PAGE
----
With the collapse of the Intel Developer Forum, Nvidia's GPU Technology Conference has become the strongest event showcasing the near-term future of technology.
One of the most interesting parts of that event, Inception, allows small focused startups to pitch their ideas in a Shark Tank-like atmosphere to compete for a significant cash prize. Two of the more compelling solutions were presented by companies run by women this year. However, the big news was a company that was well along the way to creating an electronic human/machine interface that has huge implications for prosthetics in the near term, and the singularity in the long term.
I think what people will see at Inception, which will hold its final event at the end of March, is a view of the world folks thought would be possible by 2030 or beyond. Instead, it is beginning to look more like a picture of 2022-2025. Yes, the future is coming faster than we think.
I'll close with my product of the week: the Jaguar iPace. I just placed an order for my wife, and I haven't seen her so excited about a car since we got the Jaguar F-Type.
As technology companies mature, they tend to think more strategically (Intel is the only firm seemingly moving backward at the moment in this regard), and they increasingly focus on incubators to ensure future customers.
An incubator is a means of funding startup companies tied to your technology in the hope they become large companies in the future. Cisco has a powerful incubator tied back to its Innovation Centers, and it has been using the Olympics as a showcase, focusing on companies in emerging markets.
Dell has a number of efforts. The most interesting -- particularly given that this is Women's History Month, is tied to its Entrepreneur in Residence, and it's focused heavily on female-led startups.
Given the institutionalized abuse of women highlighted in the book Brotopia, having this kind of focus on businesses run by women is incredibly important. Nvidia's effort has not focused on emerging markets for women, but it has not excluded them. Two of the more interesting presentations at the event came from firms led by women (only one won, but I'm hoping the other gets special consideration at the final event).
Nvidia's Inception focuses mostly on truly innovative efforts that utilize Nvidia technology, and given that Nvidia is currently the leading component vendor in autonomous cars and artificial intelligence, most of the firms were focused on one or both of those areas, or on a related area like robotics.
To be eligible, the firms had to have less than US$5M in funding (awards in this competition range from $125K to $375K historically). Some were very small, but every one of them showed something amazing.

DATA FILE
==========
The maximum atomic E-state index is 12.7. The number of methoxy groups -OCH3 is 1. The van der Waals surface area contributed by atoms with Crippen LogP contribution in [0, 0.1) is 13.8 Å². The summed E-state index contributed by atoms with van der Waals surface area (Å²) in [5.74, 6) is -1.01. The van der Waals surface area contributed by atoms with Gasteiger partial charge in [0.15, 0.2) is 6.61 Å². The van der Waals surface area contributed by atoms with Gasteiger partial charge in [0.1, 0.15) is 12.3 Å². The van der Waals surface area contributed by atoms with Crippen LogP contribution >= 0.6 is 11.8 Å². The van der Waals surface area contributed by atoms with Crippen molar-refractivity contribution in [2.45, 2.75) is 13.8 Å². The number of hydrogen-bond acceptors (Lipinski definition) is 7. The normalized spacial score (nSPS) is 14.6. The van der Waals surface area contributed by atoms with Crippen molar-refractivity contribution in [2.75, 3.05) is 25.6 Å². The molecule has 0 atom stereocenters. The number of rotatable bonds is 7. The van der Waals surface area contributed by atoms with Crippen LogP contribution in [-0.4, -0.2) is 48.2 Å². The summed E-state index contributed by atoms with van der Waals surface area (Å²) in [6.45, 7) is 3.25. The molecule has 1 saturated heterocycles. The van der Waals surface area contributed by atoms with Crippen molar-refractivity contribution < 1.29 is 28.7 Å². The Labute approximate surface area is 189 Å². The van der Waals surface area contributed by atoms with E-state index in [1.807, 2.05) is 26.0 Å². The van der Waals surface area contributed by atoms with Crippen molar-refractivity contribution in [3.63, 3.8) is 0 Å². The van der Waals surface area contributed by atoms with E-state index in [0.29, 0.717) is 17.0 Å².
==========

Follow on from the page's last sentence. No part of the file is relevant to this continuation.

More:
The GTC event was the semi-final round. A pool of 12 companies was cut down to six. With one exception, I agreed with the choices -- but one firm was far beyond the others. I think the winner likely could have been named at the semi-finals. Let's see if I guess right. Following are my favorite firms.
Morpheus Labs was the first of two female-led firms to present. It showcased an automated teaching program for autonomous cars that simulated humans. The issue right now with autonomous cars is training. Most platforms are being trained on real roads, which is both time-consuming and, at least initially, won't capture the massive amount of variability we humans bring to the table.
This likely is both a transitory and important problem. It's transitory, because when humans no longer drive (estimated in 2035-2050) much of this problem will self-correct. It's important, because if the cars plow over a lot of humans ahead of that window, we'll likely push autonomous cars back by up to 30 years.
So, Morpheus Labs' efforts could be critical to ensuring the rapid adoption of autonomous cars and avoiding any interim large-scale accidents. The technology isn't applicable to cars alone, though. It could be applied to rolling drones, autonomous robotics, and even robotic defense systems, so there is a substantial upside once the platform matures.
This firm didn't win, but my hope is that it will get a special mention, given how closely tied it is to Nvidia's autonomous car agenda. This firm could make history -- an important designation, given that this is Women's History Month.
Walking drones like the ones Boston Dynamics makes currently cost upwards of $150K, limiting dramatically their use both in final form and as learning/test beds. This is because the hardware requirements have been both extremely complex and costly.
Ghost Robotics has created a platform that costs around one-tenth that amount (and its cost likely could be further reduced), providing capability in a smaller offering that would be far closer to something that could be sold in volume.
Its four-legged robot can handle uneven surfaces, can climb steep inclines, can deal with shifting surface material like sand or snow. Ghost Robotics even demonstrated that with minor modifications, its drone could climb a chain link fence better than my dog does.
While its initial robots are relatively small -- more like dogs than the small horse-like things Boston Dynamics creates -- they should scale up nicely and still be far cheaper because they are far less complex.
Other advantages would be higher reliability (due to the reduced complexity) and greater intelligence (it uses Nvidia's platform heavily). Screw the Sony Aibo. This would make a far more interesting robotic dog to terrorize your cats.
The presentation by the other female-run company in the semi-finals, Crowd AI, was no less amazing. You know that GPS system you have, and how it almost never seems to know about the new roads in your area? That is because most mapping requires that someone drive the roads, and there really aren't enough folks doing that.
What Crowd AI does is take satellite imagery and turn it into a map. This is particularly effective if you should want to update a GPS system for changing events, such as a natural or manmade disaster, extreme weather or military action. (This could be huge for military logistics.)
This is the only technology I've seen that could approach real-time updating of maps on a city or even county scale. Think about how incredibly useful that would be for first responders. They could route around flooded roads, downed trees and accidents in the aftermath of a disaster, potentially saving lives that otherwise would be lost.
AiFi Computer Vision
AiFi created a solution that out-scales Amazon Go -- Amazon's experimental store with no lines. (It's kind of funny because the last time I checked, the line to get into the store was huuuuge.)